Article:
Quinlan, who was named the OUA's most valuable player in 2012 and set a conference record by completing 69 per cent of his passes for 2,457 yards, led the nation with 19 touchdowns and two interceptions.
In last week's Mitchell Bowl against Calgary, Quinlan was named MVP after throwing for 412 yards and three touchdowns while rushing for three other scores in a 45-4 whitewash of the Dinos.
Friday's championship game against Laval at Rogers Centre will be Quinlan's finale in Canadian university football. Whether or not he gets a chance to play at the next level is another question entirely.
Quinlan was invited to Hamilton Tiger-Cats training camp in 2011 and spent time with the Montreal Alouettes this pre-season before returning to McMaster.
Former Ottawa Gee-Gees quarterback Brad Sinopoli, the third-stringer for the Calgary Stampeders, was the only Canadian pivot on a CFL roster in 2012.
The reality is that quarterbacks from north of the border take longer to develop and don't count as part of the import ratio, but Ptaszek, who played in the CFL with three teams, says if anyone deserves a shot it's Quinlan.
"The CFL fundamentally has said based on their rules that they don't want Canadian quarterbacks. I would never have played receiver in the CFL ever if receivers didn't count towards the Canadian content," Ptaszek said. "I would have been cut inside five minutes but they are counted towards the Canadian content so I did get to play. Why they don't do that for the quarterback position? I don't know.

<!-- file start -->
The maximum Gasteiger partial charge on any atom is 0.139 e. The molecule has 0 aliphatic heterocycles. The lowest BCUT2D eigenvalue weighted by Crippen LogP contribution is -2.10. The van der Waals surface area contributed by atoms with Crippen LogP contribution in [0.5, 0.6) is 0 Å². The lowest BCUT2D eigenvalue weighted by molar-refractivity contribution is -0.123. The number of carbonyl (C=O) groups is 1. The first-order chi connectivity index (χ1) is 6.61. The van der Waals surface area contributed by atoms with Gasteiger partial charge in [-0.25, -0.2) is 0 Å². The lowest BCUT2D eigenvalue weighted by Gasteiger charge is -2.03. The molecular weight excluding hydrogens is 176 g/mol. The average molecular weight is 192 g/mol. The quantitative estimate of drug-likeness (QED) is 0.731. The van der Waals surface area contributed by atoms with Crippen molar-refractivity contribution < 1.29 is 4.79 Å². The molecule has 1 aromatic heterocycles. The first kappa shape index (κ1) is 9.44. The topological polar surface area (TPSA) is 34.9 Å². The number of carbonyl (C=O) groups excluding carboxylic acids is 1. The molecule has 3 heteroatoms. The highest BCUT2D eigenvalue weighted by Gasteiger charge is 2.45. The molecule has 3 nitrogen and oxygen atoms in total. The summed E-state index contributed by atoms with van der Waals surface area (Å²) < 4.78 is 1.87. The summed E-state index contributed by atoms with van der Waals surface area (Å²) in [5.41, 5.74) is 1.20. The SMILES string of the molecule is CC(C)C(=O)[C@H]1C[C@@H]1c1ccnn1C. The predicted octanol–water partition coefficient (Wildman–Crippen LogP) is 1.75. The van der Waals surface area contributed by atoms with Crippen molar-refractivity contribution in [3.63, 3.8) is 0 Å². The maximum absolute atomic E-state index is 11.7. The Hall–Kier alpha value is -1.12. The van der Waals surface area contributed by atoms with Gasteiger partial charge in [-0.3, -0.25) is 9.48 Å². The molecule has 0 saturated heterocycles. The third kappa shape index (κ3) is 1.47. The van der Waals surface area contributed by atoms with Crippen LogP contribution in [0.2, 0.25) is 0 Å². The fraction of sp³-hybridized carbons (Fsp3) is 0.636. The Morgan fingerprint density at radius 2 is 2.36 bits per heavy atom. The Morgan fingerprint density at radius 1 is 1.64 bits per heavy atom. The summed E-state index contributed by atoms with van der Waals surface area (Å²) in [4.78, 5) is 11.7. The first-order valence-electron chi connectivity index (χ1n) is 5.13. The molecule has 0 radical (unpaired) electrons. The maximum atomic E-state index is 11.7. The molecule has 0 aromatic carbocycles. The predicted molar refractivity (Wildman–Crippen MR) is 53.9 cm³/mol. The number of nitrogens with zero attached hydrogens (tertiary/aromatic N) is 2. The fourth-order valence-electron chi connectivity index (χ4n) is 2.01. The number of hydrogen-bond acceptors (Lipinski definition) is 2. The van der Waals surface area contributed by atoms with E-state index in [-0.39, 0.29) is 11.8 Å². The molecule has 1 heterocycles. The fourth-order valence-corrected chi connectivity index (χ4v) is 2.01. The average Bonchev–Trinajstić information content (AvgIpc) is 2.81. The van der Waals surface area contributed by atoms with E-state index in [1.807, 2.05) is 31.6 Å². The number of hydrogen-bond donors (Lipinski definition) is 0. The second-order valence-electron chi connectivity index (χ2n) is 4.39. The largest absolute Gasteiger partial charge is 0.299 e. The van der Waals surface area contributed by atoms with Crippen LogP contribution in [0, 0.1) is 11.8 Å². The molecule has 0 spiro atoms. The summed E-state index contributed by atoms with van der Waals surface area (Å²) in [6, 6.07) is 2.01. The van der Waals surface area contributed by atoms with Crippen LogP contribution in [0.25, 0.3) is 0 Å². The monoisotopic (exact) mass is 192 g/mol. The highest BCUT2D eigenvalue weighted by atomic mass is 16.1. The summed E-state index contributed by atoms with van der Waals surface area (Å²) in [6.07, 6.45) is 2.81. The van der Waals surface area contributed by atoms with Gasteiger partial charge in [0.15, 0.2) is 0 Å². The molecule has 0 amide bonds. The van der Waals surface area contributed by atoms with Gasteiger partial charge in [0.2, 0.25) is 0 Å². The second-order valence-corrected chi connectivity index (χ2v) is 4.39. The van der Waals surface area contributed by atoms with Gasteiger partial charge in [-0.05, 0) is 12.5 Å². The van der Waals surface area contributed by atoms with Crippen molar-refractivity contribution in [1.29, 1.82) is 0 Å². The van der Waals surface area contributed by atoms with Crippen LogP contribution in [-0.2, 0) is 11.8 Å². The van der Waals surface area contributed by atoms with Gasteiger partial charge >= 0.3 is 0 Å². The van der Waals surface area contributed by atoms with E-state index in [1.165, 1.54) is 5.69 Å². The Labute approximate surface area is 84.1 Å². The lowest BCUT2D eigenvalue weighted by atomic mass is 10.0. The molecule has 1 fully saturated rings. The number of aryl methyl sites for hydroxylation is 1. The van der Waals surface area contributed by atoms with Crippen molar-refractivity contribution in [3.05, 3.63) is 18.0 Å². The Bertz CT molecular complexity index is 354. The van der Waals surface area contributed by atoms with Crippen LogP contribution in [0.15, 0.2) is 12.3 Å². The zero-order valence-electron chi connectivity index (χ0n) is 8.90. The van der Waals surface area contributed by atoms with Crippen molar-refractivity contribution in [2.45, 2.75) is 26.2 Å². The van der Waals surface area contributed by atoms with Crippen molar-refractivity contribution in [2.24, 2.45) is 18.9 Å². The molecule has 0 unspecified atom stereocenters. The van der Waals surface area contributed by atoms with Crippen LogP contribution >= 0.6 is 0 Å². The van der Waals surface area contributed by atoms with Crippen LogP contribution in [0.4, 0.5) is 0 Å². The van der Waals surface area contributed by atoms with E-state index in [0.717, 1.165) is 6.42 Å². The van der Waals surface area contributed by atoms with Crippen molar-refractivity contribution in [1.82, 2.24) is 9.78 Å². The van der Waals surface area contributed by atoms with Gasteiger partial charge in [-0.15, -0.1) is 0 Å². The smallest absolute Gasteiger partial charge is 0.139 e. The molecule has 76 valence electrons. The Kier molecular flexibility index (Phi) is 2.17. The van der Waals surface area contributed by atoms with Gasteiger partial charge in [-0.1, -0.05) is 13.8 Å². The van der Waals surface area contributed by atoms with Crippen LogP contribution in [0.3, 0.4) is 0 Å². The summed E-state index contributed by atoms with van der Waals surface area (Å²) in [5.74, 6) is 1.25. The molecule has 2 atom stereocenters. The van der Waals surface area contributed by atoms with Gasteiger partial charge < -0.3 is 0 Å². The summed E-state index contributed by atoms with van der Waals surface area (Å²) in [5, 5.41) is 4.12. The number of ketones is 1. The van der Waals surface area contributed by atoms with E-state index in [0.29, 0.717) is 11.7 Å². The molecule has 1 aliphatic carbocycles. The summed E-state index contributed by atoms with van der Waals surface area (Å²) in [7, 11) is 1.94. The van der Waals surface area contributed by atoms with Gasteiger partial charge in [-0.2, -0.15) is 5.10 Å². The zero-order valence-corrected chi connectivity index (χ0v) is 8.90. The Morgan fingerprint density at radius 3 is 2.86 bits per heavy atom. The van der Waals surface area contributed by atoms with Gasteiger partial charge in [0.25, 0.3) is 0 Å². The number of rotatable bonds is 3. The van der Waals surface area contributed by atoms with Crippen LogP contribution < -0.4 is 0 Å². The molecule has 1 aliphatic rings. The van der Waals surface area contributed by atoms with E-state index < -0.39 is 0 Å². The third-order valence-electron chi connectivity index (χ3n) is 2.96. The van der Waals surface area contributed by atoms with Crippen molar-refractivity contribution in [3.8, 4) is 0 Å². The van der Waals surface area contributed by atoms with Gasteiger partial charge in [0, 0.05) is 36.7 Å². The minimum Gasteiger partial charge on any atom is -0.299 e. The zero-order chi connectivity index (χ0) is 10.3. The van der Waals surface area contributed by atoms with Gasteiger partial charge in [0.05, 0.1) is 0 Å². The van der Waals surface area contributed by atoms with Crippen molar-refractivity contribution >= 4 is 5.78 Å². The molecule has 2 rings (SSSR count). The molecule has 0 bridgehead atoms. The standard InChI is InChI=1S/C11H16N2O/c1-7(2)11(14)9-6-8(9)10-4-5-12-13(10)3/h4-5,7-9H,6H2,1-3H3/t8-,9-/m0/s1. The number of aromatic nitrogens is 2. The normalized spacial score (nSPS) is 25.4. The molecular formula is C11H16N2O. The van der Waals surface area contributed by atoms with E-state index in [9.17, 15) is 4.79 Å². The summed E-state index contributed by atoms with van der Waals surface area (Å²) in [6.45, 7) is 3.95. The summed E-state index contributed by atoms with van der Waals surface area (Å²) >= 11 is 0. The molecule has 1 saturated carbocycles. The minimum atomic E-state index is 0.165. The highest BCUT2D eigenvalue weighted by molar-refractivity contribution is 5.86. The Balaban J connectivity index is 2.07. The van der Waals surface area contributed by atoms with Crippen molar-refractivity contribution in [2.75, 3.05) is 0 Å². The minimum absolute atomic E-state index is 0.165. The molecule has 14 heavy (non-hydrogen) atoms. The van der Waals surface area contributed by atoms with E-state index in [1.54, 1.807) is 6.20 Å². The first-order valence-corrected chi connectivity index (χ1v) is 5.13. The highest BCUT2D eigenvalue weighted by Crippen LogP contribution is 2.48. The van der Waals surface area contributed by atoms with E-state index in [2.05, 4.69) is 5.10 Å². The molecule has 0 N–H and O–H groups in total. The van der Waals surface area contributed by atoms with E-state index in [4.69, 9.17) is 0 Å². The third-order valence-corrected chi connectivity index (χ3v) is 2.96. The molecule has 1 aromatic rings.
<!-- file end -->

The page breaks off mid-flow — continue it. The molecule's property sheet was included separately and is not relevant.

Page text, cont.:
They need to change that rule ... or one of the best players who has ever played in CIS university sport has nowhere to go from here."
Laval head coach Glen Constantin, whose team advanced to its third straight Vanier Cup with a 42-7 victory over the Acadia Axemen in last week's Uteck Bowl, has seen Quinlan up close and agrees.
"He runs to pass and not just to run to get yards. He's got a quick release, which often CFL coaches don't think of Canadian quarterbacks having," Constantin said. "I think he's been exposed to a good offensive system with good coaches. He understands structures of defences and coverages and I think he deserves a shot."
Quinlan, who is the favourite for the Hec Crighton trophy as the MVP of CIS football, desperately wants to play at the next level.
"This is a game that I've played my whole life -- since Grade 7 I've been playing football," he said. "It's a game that I love and it's a game that I definitely would love to stay involved with as long as I can."
Friday's game against Laval could be his last chance to show CFL teams what he can do.
"When you play on a big stage like this, there's definitely some more eyes on you. It's different than playing just a regular-season game within the OUA or the Quebec conference," Quinlan said. "I know there's going to be eyes on me and there were last year as well."
Ptaszek says that whatever the outcome against the Rouge et Or, Quinlan's name will be mentioned along with the greats of Canadian university football.
"His five years is set in stone. Nothing he can do on Friday night ... would change anybody's opinion of what a great player he is," Ptaszek said. "He's got too much history of great football."